Similarly, you want to end on a high note. Most interviewers try to summarize their thoughts as quickly as they can after you leave the room; the more time goes on, the less accurately they’ll remember the interview. So you want their last impression of you to be as awesome as the first.

Flash a big smile, say, “It was great to meet you, and thank you so much for this opportunity,” and give them another firm handshake.

4. Match the interviewer’s tone

Give your answers some levity. Is her tone professional and courteous? Follow suit. © Daniel Acker/Bloomberg Give your answers some levity. Is her tone professional and courteous? Follow suit.

However, just because you killed the beginning and end of the interview doesn’t mean you can ignore your tone during the middle.

Unfortunately, introverts can sometimes come across as bored, standoffish, distant, unenthusiastic, and so on. We’re not trying to — from our perspective, we’re calm and thoughtful.

To make sure this discrepancy doesn’t happen during an interview, subtly copy the interviewer. Is she using lots of gestures? Amp up your own motions. Is he telling jokes? Give your answers some levity. Is her tone professional and courteous? Follow suit.

Here’s a hack: It also helps if you mirror his or her body language — without going overboard, of course.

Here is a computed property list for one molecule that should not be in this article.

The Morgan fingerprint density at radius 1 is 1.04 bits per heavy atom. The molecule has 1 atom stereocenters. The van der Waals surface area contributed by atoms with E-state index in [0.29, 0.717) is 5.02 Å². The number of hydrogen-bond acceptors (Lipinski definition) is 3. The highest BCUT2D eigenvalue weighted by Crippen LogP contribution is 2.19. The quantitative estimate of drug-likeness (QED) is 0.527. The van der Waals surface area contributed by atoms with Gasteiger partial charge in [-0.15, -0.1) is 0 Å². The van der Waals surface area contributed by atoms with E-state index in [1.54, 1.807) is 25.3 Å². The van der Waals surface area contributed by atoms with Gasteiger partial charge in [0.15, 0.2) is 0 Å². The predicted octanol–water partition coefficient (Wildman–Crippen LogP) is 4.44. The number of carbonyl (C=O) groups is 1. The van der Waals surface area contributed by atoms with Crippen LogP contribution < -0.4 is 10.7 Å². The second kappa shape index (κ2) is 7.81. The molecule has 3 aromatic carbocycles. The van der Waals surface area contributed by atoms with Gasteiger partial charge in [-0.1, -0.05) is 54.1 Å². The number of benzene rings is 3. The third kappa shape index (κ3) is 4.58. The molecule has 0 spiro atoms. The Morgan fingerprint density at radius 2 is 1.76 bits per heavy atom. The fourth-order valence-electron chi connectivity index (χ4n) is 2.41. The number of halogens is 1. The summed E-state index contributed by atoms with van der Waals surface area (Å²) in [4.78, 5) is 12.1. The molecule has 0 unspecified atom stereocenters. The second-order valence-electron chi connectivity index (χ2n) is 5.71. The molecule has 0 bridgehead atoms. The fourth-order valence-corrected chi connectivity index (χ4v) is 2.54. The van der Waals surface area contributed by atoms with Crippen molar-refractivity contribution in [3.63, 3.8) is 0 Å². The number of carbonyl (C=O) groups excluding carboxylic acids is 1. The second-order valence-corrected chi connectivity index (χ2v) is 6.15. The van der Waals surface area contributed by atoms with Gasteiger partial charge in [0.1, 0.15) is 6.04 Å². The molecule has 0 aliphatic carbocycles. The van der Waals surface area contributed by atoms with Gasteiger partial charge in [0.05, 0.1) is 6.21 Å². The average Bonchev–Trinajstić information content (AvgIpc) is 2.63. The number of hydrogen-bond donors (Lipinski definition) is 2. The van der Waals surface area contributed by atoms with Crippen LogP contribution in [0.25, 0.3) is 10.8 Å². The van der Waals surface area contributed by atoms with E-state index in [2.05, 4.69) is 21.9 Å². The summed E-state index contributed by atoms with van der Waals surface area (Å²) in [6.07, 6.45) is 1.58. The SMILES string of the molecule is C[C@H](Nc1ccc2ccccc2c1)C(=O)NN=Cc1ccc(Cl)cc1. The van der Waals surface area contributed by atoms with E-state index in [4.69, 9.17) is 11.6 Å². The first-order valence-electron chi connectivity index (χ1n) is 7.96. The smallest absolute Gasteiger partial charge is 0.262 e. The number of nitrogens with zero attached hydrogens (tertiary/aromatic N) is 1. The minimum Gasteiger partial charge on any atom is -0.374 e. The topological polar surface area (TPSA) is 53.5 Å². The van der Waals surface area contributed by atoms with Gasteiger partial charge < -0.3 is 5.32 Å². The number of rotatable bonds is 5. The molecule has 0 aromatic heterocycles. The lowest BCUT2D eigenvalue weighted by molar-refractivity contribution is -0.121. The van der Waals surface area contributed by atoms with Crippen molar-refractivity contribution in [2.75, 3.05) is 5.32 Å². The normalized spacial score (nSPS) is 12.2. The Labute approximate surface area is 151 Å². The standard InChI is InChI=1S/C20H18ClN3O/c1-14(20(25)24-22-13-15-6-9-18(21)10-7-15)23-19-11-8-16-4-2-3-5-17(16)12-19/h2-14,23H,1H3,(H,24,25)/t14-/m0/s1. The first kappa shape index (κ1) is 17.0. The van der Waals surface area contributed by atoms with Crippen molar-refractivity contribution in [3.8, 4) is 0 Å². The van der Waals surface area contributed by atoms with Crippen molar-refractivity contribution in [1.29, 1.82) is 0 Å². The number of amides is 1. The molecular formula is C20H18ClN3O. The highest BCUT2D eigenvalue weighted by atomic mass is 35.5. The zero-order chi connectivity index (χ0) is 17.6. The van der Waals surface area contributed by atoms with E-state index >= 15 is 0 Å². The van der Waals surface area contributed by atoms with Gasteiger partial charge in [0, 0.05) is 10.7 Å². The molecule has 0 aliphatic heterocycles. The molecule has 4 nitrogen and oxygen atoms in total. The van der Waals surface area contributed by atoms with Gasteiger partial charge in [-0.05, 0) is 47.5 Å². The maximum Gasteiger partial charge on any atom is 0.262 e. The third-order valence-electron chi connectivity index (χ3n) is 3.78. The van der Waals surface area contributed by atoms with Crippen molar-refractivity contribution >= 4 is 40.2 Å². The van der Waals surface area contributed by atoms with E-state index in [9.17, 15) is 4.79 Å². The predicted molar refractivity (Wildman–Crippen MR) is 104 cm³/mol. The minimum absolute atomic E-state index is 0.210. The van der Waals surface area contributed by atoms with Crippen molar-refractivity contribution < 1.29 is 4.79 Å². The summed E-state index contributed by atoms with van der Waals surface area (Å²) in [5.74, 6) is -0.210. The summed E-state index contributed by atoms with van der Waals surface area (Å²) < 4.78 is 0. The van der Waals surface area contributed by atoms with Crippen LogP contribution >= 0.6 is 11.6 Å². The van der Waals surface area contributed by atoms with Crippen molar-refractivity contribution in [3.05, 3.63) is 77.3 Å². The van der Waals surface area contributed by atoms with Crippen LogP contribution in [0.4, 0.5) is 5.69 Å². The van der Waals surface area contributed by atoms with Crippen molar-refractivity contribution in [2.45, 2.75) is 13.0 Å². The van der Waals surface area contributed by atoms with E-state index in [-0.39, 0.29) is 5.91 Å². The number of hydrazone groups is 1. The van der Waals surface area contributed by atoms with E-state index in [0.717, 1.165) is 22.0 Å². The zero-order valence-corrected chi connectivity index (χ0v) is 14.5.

If you take your cues from the person you’re speaking with, you’re almost guaranteed to hit the proper note. 

5. Mention that you’re introverted

The key is to highlight the positive aspects of your introverted nature. © SeongJoon Cho/Bloomberg The key is to highlight the positive aspects of your introverted nature.

Tons of people are introverted; in fact, your interviewer may be an introvert as well! Hiding the fact you are one can land you in an office where you’re not a good fit. (Imagine working at a company where every single task is accomplished in a team. Scary, right?)

The key is to highlight the positive aspects of your introverted nature.

Let’s say the hiring manager asks, “What’s your greatest strength?”

You can reply along the lines of, “As an introvert, I’ve discovered that I’m a natural listener and observer. It’s second nature for me to seek out pain points or obstacles that others are facing. Once I’ve gathered enough information, I’m ready to make a thoughtful and impactful contribution.”

You can also talk about how you’re overcoming the challenges of being an introvert. If you get the “greatest weakness” question, try responding with something like:

“My default communication style is email and online communication, which can be really efficient—but when it comes to sensitive or relationship-building conversations, I know speaking in person is much better. I’m challenging myself to move those important discussions offline. Now, before I schedule a talk, I ask myself, ‘Will this be more productive if we can see each other’s faces?’”

(Side note: This is a great interview answer because it exposes a true area of growth while explaining how you’re actively trying to overcome it.)

With these strategies, being an introvert will help you, not hurt you. From one introvert to another: You got this.